Friday, October 14, 2011

BUENAS NOCHES, ESPANA (Raya Martin, 2011)

Has Spain ever left us? Today, more than a century removed from our country's declared independence, Raya Martin’s latest film, Buenas Noches, Espana, seems to prompt such a question. From all indications, Martin appears unsure of a definite answer, unconvinced of a clean break. Implicit in the film's title seems a fervent wish: a valedictory with some finality. And yet Spain, it seems, is in his heart: proof positive is how he is sojourning in that country, enjoying its hospitalities, and primed to produce another film with a Spanish cast.

Understanding the tenor of Martin’s previous films, however, we take it to be no benign vacation: contemporary Spain remains a fertile hunting ground for artifacts and documents relevant to our nation. In our minds, Martin is not unlike a late 19th-century ilustrado travelling through Spain and the continent, picking up pieces of Filipino heritage, and evidence against our old colonial masters. True enough, in Buenas Noches, Martin’s own personal archaeology while in Spain has yielded a startling find, a find that, sadly, many viewers never get to see in the aftermath of their decision to damn the film and walk out on it.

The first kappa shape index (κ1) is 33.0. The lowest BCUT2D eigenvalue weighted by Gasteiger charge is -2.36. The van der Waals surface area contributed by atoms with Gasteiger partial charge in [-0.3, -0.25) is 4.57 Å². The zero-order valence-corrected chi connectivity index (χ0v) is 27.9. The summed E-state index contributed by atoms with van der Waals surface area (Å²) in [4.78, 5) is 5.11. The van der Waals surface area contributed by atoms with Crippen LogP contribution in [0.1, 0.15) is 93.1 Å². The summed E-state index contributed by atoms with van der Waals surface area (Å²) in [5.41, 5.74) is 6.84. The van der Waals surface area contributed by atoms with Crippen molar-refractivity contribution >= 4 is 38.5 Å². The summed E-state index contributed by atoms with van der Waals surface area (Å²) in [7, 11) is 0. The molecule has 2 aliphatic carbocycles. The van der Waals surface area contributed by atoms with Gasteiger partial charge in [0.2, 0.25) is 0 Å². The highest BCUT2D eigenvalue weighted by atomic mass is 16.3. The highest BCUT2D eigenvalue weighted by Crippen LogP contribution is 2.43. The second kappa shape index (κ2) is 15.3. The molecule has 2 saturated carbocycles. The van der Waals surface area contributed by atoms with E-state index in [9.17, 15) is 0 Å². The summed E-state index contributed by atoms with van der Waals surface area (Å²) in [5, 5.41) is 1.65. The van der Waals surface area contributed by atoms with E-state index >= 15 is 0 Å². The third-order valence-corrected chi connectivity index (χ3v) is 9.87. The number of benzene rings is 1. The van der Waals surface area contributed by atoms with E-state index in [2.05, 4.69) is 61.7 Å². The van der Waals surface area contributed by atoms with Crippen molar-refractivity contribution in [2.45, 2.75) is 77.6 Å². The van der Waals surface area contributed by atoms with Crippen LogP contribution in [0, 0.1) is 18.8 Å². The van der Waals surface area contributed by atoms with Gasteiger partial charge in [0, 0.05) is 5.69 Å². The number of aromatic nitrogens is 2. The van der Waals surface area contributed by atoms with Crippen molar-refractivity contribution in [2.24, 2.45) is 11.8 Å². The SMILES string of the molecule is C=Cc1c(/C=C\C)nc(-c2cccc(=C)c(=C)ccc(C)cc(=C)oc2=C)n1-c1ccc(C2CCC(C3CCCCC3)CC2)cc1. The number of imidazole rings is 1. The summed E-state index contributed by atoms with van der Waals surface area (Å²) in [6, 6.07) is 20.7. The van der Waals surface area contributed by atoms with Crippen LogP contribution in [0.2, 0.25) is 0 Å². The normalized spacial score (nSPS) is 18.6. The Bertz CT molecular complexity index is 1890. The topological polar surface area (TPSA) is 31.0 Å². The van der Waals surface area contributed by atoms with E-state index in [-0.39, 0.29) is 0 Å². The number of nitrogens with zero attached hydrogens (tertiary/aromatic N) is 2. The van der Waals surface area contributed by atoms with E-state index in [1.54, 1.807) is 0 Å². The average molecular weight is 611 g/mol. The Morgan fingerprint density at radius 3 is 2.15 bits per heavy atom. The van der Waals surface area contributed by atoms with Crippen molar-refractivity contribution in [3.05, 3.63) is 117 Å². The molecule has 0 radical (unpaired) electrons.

Buenas Noches may not be an easy film to sit through, but it justifies its devices. This film hinges on the mysteries of physics and those of altered states; and Martin never discourages such a notion: the film’s characters, he hints, may be high on hallucinogenic drugs. What else to expect when he takes a news item about an instance of teleportation in 1593 (one where a Filipino soldier vanishes in Manila and materializes in Mexico City), then soups up that gizmo of science fiction and passes it off as a wholesale possibility? Thus, all amped up, and all doped up if you will, Martin proceeds to blindside us with the postcolonial thrust evident in his previous films.